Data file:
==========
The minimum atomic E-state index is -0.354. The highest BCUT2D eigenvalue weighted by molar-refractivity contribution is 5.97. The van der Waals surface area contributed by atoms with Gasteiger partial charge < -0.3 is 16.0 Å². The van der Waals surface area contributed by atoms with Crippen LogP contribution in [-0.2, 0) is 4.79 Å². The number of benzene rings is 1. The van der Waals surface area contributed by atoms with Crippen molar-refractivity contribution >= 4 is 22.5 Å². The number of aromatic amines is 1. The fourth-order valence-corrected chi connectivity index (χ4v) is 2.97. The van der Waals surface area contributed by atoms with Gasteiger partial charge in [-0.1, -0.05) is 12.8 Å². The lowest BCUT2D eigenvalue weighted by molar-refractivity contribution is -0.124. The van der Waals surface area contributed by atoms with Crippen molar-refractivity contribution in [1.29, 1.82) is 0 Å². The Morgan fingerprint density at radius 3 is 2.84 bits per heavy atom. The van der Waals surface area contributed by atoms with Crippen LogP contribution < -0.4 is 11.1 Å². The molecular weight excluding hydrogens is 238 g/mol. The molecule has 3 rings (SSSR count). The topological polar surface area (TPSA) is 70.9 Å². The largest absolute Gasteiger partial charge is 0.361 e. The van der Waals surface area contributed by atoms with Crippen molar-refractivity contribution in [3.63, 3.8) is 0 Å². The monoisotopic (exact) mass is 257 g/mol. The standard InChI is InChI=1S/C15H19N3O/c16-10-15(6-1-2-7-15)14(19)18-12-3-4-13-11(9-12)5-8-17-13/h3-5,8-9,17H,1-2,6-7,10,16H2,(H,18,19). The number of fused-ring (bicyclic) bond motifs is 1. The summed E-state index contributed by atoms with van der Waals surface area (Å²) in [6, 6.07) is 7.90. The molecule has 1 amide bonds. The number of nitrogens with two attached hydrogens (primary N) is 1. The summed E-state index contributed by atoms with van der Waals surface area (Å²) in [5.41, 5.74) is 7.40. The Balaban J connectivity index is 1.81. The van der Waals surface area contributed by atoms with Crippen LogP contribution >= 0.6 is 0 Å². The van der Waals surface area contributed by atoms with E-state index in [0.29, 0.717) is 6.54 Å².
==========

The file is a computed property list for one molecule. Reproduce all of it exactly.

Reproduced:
The minimum atomic E-state index is -0.354. The highest BCUT2D eigenvalue weighted by molar-refractivity contribution is 5.97. The van der Waals surface area contributed by atoms with Gasteiger partial charge < -0.3 is 16.0 Å². The van der Waals surface area contributed by atoms with Crippen LogP contribution in [-0.2, 0) is 4.79 Å². The number of benzene rings is 1. The van der Waals surface area contributed by atoms with Crippen molar-refractivity contribution >= 4 is 22.5 Å². The number of aromatic amines is 1. The fourth-order valence-corrected chi connectivity index (χ4v) is 2.97. The van der Waals surface area contributed by atoms with Gasteiger partial charge in [-0.1, -0.05) is 12.8 Å². The lowest BCUT2D eigenvalue weighted by molar-refractivity contribution is -0.124. The van der Waals surface area contributed by atoms with Crippen molar-refractivity contribution in [1.29, 1.82) is 0 Å². The Morgan fingerprint density at radius 3 is 2.84 bits per heavy atom. The van der Waals surface area contributed by atoms with Crippen LogP contribution < -0.4 is 11.1 Å². The molecular weight excluding hydrogens is 238 g/mol. The molecule has 3 rings (SSSR count). The topological polar surface area (TPSA) is 70.9 Å². The largest absolute Gasteiger partial charge is 0.361 e. The van der Waals surface area contributed by atoms with Crippen molar-refractivity contribution in [3.63, 3.8) is 0 Å². The monoisotopic (exact) mass is 257 g/mol. The standard InChI is InChI=1S/C15H19N3O/c16-10-15(6-1-2-7-15)14(19)18-12-3-4-13-11(9-12)5-8-17-13/h3-5,8-9,17H,1-2,6-7,10,16H2,(H,18,19). The number of fused-ring (bicyclic) bond motifs is 1. The summed E-state index contributed by atoms with van der Waals surface area (Å²) in [6, 6.07) is 7.90. The molecule has 1 amide bonds. The number of nitrogens with two attached hydrogens (primary N) is 1. The summed E-state index contributed by atoms with van der Waals surface area (Å²) in [5.41, 5.74) is 7.40. The Balaban J connectivity index is 1.81. The van der Waals surface area contributed by atoms with Crippen LogP contribution >= 0.6 is 0 Å². The van der Waals surface area contributed by atoms with E-state index in [0.29, 0.717) is 6.54 Å².